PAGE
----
As it has been described previously with reference to the block diagram of FIG. 2, the ROM 24 applies two stored amplitude values to the arithmetic logic unit 26. One value corresponds to the amplitude of the sine wave at a selected degree of phase displacement. Assuming that a selected phase displacement alpha=0 degrees is received from phase displacement control 4, then the corresponding sine wave amplitude value obtained from ROM 24 is zero, as it is seen from FIG. 3A. The other value obtained from ROM 24 is an amplitude value at a complementary angle phase displacement of (90°-0°) which corresponds to a stored digital value of 511.
From these two values the ALU 26 produces a set of four values: two with positive sign and two with negative sign. Thus in this example the four amplitude values produced by the ALU 26 are: 0, +511, 0, -511.
As it has been previously described, 511 is the stored number in ROM 24 representing the maximum sine wave amplitude and 1440 is the total number of samples for a complete 360 degree interval. In the preferred embodiment the ALU adds a positive constant offset value to all four thusly produced values to ensure that all sine wave amplitude values are positive for ease in data handling. That added constant value in the preferred embodiment is 512. Thus the resulting set of four values applied from the ALU 26 is 512, 1023, 512 and 1. These values represent the four designated sine wave amplitudes at vertical lines 1 to 4 in FIG. 3A and are indicated on the vertical axis below the sine wave as "D/A converter input values."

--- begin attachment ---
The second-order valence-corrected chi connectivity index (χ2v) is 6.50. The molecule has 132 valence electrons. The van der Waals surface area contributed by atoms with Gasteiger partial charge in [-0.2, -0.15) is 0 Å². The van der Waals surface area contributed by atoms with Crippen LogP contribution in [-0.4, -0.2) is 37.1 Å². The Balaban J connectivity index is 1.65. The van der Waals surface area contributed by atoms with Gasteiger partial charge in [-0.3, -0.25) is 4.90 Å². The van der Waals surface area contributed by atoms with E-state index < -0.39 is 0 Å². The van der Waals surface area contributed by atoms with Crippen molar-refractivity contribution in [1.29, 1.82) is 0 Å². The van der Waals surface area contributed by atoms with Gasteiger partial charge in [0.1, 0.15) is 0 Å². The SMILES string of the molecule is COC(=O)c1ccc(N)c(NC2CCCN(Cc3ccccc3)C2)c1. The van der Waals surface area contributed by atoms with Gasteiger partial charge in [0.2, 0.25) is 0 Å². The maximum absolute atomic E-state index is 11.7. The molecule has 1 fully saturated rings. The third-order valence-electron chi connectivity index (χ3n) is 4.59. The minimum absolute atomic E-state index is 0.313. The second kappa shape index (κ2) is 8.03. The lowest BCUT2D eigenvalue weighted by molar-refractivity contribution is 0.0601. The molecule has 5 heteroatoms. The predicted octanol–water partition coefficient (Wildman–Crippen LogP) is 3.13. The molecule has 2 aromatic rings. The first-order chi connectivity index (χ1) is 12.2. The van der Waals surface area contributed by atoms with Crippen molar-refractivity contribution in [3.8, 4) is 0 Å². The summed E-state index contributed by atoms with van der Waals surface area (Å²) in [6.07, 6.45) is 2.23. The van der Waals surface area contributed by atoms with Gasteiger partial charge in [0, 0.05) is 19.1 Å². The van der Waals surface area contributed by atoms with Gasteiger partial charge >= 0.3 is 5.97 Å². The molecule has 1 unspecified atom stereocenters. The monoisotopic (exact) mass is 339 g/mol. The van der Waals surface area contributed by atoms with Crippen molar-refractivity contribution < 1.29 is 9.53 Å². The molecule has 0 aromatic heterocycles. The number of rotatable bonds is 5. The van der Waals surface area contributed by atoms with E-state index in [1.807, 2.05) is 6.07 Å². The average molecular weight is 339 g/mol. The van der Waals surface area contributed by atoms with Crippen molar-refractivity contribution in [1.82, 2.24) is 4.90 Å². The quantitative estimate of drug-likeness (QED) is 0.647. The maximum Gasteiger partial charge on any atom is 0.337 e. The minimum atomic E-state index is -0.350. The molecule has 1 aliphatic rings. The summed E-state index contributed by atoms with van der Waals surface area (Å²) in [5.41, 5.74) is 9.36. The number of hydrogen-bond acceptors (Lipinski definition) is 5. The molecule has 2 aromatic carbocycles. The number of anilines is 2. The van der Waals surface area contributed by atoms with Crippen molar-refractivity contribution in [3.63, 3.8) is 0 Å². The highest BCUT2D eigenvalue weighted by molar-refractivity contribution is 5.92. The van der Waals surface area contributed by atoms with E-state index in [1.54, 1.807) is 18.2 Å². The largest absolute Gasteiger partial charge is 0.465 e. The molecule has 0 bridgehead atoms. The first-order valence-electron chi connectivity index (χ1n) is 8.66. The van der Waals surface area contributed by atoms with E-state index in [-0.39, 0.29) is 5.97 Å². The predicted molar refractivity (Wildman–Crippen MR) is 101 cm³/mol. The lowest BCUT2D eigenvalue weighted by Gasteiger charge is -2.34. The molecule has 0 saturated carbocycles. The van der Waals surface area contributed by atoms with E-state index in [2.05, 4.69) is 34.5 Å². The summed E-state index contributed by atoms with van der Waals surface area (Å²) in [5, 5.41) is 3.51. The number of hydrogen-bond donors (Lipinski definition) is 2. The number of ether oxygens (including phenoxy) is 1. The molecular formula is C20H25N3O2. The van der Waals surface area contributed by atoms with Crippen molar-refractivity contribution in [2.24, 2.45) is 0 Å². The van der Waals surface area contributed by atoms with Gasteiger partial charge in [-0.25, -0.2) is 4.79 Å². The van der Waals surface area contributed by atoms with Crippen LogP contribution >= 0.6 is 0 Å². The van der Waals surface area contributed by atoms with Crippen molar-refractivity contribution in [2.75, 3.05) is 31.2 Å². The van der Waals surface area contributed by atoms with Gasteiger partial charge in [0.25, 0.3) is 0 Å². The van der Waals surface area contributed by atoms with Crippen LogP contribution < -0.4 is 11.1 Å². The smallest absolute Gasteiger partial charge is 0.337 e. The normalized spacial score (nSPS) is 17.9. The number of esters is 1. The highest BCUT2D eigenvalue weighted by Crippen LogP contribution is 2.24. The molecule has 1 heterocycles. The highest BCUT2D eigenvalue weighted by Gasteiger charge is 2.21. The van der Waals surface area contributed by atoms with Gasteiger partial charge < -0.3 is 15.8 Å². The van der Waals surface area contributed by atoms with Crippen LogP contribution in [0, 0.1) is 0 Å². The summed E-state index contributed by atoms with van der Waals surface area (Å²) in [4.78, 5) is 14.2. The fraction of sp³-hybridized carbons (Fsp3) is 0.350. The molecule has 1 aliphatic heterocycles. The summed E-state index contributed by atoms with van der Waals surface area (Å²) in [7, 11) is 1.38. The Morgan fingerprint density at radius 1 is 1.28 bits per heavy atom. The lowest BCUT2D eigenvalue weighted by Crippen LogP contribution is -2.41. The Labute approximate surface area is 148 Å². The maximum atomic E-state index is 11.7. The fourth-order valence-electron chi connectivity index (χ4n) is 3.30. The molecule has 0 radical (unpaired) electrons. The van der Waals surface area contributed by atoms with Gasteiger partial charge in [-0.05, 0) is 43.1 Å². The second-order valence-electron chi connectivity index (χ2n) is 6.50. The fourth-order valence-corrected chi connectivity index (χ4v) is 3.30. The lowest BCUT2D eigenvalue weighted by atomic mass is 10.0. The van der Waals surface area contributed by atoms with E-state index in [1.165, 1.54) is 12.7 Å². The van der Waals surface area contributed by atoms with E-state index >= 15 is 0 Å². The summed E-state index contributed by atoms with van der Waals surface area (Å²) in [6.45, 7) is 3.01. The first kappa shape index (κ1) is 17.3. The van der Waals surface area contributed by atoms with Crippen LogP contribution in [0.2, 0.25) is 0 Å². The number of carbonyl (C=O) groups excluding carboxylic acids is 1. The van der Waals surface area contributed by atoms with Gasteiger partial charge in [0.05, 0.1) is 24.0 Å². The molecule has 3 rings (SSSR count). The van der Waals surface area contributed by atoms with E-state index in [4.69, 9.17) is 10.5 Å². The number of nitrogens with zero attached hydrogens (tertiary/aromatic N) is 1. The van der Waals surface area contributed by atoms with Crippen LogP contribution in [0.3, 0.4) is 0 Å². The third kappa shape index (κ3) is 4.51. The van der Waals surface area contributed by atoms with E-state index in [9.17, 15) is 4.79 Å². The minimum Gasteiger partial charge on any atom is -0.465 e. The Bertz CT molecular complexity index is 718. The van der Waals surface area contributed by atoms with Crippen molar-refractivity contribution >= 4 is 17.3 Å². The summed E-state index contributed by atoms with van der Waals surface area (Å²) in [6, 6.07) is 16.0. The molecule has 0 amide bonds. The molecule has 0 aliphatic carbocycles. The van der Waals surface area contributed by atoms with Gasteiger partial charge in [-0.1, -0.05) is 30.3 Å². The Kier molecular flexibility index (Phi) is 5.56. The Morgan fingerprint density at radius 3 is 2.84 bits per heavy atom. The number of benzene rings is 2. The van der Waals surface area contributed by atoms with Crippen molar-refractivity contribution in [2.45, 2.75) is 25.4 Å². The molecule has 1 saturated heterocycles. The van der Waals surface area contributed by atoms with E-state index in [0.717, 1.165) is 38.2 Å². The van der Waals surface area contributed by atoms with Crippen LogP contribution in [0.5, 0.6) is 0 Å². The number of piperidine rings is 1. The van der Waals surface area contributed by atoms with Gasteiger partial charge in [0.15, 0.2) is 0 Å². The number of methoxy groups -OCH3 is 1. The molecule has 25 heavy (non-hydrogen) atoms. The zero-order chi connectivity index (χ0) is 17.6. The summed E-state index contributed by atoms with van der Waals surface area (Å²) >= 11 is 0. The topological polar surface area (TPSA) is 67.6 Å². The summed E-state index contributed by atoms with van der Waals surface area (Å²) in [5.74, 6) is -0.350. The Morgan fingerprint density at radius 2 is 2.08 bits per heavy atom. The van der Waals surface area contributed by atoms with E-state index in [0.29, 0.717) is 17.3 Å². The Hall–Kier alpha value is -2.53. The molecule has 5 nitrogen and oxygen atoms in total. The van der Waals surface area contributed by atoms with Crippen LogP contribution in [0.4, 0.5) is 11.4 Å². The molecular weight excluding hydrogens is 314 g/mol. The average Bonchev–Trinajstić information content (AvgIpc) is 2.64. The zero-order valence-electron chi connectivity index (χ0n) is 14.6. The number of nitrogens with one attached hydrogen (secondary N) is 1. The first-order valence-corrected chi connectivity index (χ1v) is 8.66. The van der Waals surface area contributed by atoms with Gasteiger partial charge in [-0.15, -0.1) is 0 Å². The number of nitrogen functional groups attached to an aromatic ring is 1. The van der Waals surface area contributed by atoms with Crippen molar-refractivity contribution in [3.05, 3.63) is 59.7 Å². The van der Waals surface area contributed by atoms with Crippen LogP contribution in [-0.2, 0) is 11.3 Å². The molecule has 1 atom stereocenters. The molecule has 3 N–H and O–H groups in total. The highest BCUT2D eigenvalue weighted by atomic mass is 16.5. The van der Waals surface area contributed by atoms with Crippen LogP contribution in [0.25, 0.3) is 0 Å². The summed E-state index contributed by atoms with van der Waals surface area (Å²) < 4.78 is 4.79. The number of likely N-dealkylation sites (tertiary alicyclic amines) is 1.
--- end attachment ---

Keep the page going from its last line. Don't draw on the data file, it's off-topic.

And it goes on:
As another example, using the information provided in FIG. 3A, suppose the selected phase displacement alpha is 180 degrees. In this case, the same two values (0, 511) would be applied from ROM 24, but the logic unit 26 would also receive information indicating that the phase displacement angle is in the third quadrant. The same four values are applied from ALU 26 as for zero phase displacement, but the order of values is changed in order to represent a sine wave which is phase displaced by 180 degrees from the one shown in FIG. 3A. The order of amplitude values which logic unit outputs then would be: 512, 1, 512, 1023.